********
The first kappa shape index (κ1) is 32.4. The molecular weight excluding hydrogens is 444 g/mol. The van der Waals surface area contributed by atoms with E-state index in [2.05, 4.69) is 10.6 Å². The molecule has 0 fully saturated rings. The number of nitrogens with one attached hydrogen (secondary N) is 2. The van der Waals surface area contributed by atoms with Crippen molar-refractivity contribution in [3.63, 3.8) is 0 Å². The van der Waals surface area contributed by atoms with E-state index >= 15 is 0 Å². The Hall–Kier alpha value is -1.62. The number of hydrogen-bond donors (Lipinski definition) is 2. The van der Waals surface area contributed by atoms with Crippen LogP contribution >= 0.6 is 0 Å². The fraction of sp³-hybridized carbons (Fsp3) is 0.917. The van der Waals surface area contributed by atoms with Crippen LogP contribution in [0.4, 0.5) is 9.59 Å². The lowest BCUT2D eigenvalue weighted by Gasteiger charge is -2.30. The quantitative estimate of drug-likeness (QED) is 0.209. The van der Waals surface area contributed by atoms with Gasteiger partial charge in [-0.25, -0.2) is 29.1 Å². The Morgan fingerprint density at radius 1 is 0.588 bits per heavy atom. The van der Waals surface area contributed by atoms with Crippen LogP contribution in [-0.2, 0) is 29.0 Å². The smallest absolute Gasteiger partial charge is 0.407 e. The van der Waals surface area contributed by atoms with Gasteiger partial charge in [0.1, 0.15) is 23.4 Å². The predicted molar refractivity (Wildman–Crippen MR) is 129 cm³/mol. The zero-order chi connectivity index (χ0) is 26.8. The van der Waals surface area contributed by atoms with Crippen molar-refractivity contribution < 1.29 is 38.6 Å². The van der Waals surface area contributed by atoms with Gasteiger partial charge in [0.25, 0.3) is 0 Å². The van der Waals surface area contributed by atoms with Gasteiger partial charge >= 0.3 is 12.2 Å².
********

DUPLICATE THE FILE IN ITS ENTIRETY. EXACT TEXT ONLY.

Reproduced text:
The first kappa shape index (κ1) is 32.4. The molecular weight excluding hydrogens is 444 g/mol. The van der Waals surface area contributed by atoms with E-state index in [2.05, 4.69) is 10.6 Å². The molecule has 0 fully saturated rings. The number of nitrogens with one attached hydrogen (secondary N) is 2. The van der Waals surface area contributed by atoms with Crippen molar-refractivity contribution in [3.63, 3.8) is 0 Å². The van der Waals surface area contributed by atoms with E-state index >= 15 is 0 Å². The Hall–Kier alpha value is -1.62. The number of hydrogen-bond donors (Lipinski definition) is 2. The van der Waals surface area contributed by atoms with Crippen LogP contribution >= 0.6 is 0 Å². The fraction of sp³-hybridized carbons (Fsp3) is 0.917. The van der Waals surface area contributed by atoms with Crippen LogP contribution in [0.4, 0.5) is 9.59 Å². The lowest BCUT2D eigenvalue weighted by Gasteiger charge is -2.30. The quantitative estimate of drug-likeness (QED) is 0.209. The van der Waals surface area contributed by atoms with Gasteiger partial charge in [-0.25, -0.2) is 29.1 Å². The Morgan fingerprint density at radius 1 is 0.588 bits per heavy atom. The van der Waals surface area contributed by atoms with Crippen LogP contribution in [-0.2, 0) is 29.0 Å². The smallest absolute Gasteiger partial charge is 0.407 e. The van der Waals surface area contributed by atoms with Gasteiger partial charge in [0.1, 0.15) is 23.4 Å². The predicted molar refractivity (Wildman–Crippen MR) is 129 cm³/mol. The zero-order chi connectivity index (χ0) is 26.8. The van der Waals surface area contributed by atoms with Crippen molar-refractivity contribution < 1.29 is 38.6 Å². The van der Waals surface area contributed by atoms with Gasteiger partial charge in [0.25, 0.3) is 0 Å². The van der Waals surface area contributed by atoms with Gasteiger partial charge >= 0.3 is 12.2 Å².